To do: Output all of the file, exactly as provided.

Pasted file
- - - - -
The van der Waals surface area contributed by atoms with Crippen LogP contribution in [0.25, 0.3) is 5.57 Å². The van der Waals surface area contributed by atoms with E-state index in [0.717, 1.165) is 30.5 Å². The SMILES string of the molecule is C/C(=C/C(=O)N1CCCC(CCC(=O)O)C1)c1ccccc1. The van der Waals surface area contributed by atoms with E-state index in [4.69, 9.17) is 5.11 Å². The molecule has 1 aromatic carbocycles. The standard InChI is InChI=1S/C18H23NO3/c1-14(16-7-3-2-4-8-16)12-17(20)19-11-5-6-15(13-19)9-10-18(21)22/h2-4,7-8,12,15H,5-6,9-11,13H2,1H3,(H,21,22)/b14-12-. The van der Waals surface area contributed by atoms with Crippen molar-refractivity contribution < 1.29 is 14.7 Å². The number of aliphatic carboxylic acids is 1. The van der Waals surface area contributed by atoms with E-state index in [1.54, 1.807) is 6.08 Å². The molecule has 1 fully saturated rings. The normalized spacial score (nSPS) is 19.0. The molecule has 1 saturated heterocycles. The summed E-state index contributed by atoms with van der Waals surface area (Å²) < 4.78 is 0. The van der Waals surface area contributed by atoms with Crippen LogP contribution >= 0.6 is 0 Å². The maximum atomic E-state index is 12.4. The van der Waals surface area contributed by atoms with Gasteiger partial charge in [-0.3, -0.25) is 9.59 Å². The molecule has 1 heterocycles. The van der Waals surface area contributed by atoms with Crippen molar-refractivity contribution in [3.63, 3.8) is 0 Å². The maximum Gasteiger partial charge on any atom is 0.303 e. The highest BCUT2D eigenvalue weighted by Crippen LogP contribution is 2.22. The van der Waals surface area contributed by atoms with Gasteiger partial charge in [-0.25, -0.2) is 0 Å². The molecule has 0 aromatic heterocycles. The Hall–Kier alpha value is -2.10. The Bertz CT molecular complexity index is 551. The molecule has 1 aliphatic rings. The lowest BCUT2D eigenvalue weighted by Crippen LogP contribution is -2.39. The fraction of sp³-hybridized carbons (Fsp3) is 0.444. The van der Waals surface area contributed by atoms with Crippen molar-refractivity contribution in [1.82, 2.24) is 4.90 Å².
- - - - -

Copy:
The van der Waals surface area contributed by atoms with Crippen LogP contribution in [0.25, 0.3) is 5.57 Å². The van der Waals surface area contributed by atoms with E-state index in [0.717, 1.165) is 30.5 Å². The SMILES string of the molecule is C/C(=C/C(=O)N1CCCC(CCC(=O)O)C1)c1ccccc1. The van der Waals surface area contributed by atoms with E-state index in [4.69, 9.17) is 5.11 Å². The molecule has 1 aromatic carbocycles. The standard InChI is InChI=1S/C18H23NO3/c1-14(16-7-3-2-4-8-16)12-17(20)19-11-5-6-15(13-19)9-10-18(21)22/h2-4,7-8,12,15H,5-6,9-11,13H2,1H3,(H,21,22)/b14-12-. The van der Waals surface area contributed by atoms with Crippen molar-refractivity contribution < 1.29 is 14.7 Å². The number of aliphatic carboxylic acids is 1. The van der Waals surface area contributed by atoms with E-state index in [1.54, 1.807) is 6.08 Å². The molecule has 1 fully saturated rings. The normalized spacial score (nSPS) is 19.0. The molecule has 1 saturated heterocycles. The summed E-state index contributed by atoms with van der Waals surface area (Å²) < 4.78 is 0. The van der Waals surface area contributed by atoms with Crippen LogP contribution >= 0.6 is 0 Å². The maximum atomic E-state index is 12.4. The van der Waals surface area contributed by atoms with Gasteiger partial charge in [-0.3, -0.25) is 9.59 Å². The molecule has 1 heterocycles. The van der Waals surface area contributed by atoms with Crippen molar-refractivity contribution in [3.63, 3.8) is 0 Å². The maximum Gasteiger partial charge on any atom is 0.303 e. The highest BCUT2D eigenvalue weighted by Crippen LogP contribution is 2.22. The van der Waals surface area contributed by atoms with Gasteiger partial charge in [-0.25, -0.2) is 0 Å². The molecule has 0 aromatic heterocycles. The Hall–Kier alpha value is -2.10. The Bertz CT molecular complexity index is 551. The molecule has 1 aliphatic rings. The lowest BCUT2D eigenvalue weighted by Crippen LogP contribution is -2.39. The fraction of sp³-hybridized carbons (Fsp3) is 0.444. The van der Waals surface area contributed by atoms with Crippen molar-refractivity contribution in [1.82, 2.24) is 4.90 Å².